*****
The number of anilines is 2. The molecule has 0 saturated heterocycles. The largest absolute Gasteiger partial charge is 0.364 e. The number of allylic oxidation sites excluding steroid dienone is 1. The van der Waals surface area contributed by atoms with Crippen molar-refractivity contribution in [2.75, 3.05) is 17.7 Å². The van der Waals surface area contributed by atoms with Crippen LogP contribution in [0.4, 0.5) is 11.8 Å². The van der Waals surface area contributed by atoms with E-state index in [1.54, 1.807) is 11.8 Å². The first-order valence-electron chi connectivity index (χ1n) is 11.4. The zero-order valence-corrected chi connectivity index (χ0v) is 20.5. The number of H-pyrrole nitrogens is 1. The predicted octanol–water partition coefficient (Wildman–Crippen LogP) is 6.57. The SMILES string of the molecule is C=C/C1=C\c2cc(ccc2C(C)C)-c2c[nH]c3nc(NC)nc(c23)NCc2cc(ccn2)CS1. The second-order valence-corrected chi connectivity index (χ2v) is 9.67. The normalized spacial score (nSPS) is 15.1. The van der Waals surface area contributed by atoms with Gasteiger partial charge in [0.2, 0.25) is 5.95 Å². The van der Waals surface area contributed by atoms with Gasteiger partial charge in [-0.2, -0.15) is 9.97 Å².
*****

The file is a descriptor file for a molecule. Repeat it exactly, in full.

The number of anilines is 2. The molecule has 0 saturated heterocycles. The largest absolute Gasteiger partial charge is 0.364 e. The number of allylic oxidation sites excluding steroid dienone is 1. The van der Waals surface area contributed by atoms with Crippen molar-refractivity contribution in [2.75, 3.05) is 17.7 Å². The van der Waals surface area contributed by atoms with Crippen LogP contribution in [0.4, 0.5) is 11.8 Å². The van der Waals surface area contributed by atoms with E-state index in [1.54, 1.807) is 11.8 Å². The first-order valence-electron chi connectivity index (χ1n) is 11.4. The zero-order valence-corrected chi connectivity index (χ0v) is 20.5. The number of H-pyrrole nitrogens is 1. The predicted octanol–water partition coefficient (Wildman–Crippen LogP) is 6.57. The SMILES string of the molecule is C=C/C1=C\c2cc(ccc2C(C)C)-c2c[nH]c3nc(NC)nc(c23)NCc2cc(ccn2)CS1. The second-order valence-corrected chi connectivity index (χ2v) is 9.67. The normalized spacial score (nSPS) is 15.1. The van der Waals surface area contributed by atoms with Gasteiger partial charge in [0.2, 0.25) is 5.95 Å². The van der Waals surface area contributed by atoms with Gasteiger partial charge in [-0.2, -0.15) is 9.97 Å².